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United States Department of Agriculture

Agricultural Research Service

Research Project: MOLECULAR CHARACTERIZATION AND GASTROINTESTINAL TRACT ECOLOGY OF COMMENSAL HUMAN FOOD-BORNE BACTERIAL PATHOGENS IN THE CHICKEN

Location: Poultry Microbiological Safety Research

Title: Invasion Assays and Genomotyping to Investigate Differences in Virulence of Campylobacter spp. Isolates from Iceland

Authors
item Akins, Deann - UGA
item Hiett, Kelli
item Stintzi, Alain - UNIVERSITY OF OTTAWA
item Seal, Bruce
item Stern, Norman
item Lowman, Ruff - CANADIAN FOOD INSP AG
item Harrison, Mark - UGA

Submitted to: Campylobacter Helicobacter and Related Organisms International Workshop
Publication Type: Abstract Only
Publication Acceptance Date: June 8, 2007
Publication Date: September 3, 2007
Citation: Akins, D.E., Hiett, K.L., Stintzi, A., Seal, B.S., Stern, N.J., Lowman, R., Harrison, M.A. 2007. Invasion Assays and Genomotyping to Investigate Differences in Virulence of Campylobacter spp. Isolates from Iceland. Campylobacter Helicobacter and Related Organisms International Workshop.

Technical Abstract: Campylobacter spp. are the leading cause of human gastroenteritis worldwide. Epithelial cell invasion is thought to be essential for Campylobacter spp. infection. Previous invasion studies with intestinal epithelial cells revealed that the ability of different Campylobacter jejuni isolates to invade cultured cells was strain dependent. Additionally non-invasive strains were isolated from patients with noninflammatory disease, while invasive strains were isolated from patients with inflammatory diarrhea. These observations suggest that Campylobacter spp. isolates vary in their virulence properties and that virulence may be related to the ability to invade intestinal epithelial cells. In an effort to further investigate genetic variability (based on flaA SVR DNA sequence) and host specificity, 61 Campylobacter spp. isolates originally recovered from Iceland, (with well defined spatial and temporal backgrounds) were employed in epithelial cell invasion and adherence assays. Additionally, genomotype analysis using microarrays specific for 11168(GS) and RM1221 were used to further investigate genetic variability. The information obtained should facilitate our understanding of genetic variability and factors involved in cell invasion. Initial genomotype analysis demonstrated differences in gene content between Campylobacter spp. isolates 8559 and 11168(GS). Genes absent from Campylobacter spp. isolate 8559 relative to 11168(GS) and RM1221 included siderophore, type I restriction/modification genes, various amino acid transporters, sugar transferases, and genes involved in LOS synthesis. It is expected that further analyses of the isolates will reveal more variability in gene content between Campylobacter spp. isolates.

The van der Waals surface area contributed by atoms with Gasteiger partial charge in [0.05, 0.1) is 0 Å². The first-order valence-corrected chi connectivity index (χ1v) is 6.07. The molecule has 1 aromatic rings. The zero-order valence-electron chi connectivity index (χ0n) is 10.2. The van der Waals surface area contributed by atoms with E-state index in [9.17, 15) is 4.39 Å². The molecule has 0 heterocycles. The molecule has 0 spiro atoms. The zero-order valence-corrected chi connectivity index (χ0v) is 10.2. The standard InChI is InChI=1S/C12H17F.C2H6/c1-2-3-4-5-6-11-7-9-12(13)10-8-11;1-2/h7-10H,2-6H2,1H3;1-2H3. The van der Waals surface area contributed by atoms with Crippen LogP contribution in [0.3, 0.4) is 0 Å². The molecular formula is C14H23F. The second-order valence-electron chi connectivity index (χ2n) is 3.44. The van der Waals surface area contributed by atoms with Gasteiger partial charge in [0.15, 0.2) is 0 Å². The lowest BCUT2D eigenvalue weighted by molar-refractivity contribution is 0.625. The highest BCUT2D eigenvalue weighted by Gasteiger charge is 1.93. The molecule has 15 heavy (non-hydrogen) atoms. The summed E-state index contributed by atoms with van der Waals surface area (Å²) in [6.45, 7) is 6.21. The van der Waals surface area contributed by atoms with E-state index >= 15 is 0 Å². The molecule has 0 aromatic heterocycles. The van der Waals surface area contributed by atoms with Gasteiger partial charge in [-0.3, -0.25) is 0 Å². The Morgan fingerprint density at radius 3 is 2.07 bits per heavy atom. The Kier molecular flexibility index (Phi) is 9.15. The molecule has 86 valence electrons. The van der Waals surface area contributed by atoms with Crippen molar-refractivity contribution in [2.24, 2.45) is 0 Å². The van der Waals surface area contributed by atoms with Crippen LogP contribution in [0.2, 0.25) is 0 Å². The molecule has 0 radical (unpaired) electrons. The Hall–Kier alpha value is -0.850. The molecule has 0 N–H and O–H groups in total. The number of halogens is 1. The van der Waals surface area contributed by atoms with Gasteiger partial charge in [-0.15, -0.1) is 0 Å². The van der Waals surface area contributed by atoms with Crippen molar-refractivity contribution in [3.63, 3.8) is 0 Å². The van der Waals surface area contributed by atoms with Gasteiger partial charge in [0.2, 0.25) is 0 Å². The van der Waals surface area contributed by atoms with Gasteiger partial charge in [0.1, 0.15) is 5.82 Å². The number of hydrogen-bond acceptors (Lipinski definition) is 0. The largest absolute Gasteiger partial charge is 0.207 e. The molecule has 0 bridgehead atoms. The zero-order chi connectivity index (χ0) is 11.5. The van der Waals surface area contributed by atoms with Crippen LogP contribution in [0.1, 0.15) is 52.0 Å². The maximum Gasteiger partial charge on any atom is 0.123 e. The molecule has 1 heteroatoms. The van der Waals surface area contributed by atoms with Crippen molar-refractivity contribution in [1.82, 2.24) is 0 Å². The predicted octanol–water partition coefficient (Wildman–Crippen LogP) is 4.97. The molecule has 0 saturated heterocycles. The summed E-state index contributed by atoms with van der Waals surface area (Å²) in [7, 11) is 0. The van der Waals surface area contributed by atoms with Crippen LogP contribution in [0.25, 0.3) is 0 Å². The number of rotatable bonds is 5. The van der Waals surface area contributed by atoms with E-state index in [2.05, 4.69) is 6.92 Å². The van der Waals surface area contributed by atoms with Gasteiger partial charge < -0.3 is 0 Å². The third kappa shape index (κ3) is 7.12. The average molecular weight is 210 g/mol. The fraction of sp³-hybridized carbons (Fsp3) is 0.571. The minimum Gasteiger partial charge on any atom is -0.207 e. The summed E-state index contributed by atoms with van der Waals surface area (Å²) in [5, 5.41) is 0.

Last Modified: 9/21/2014
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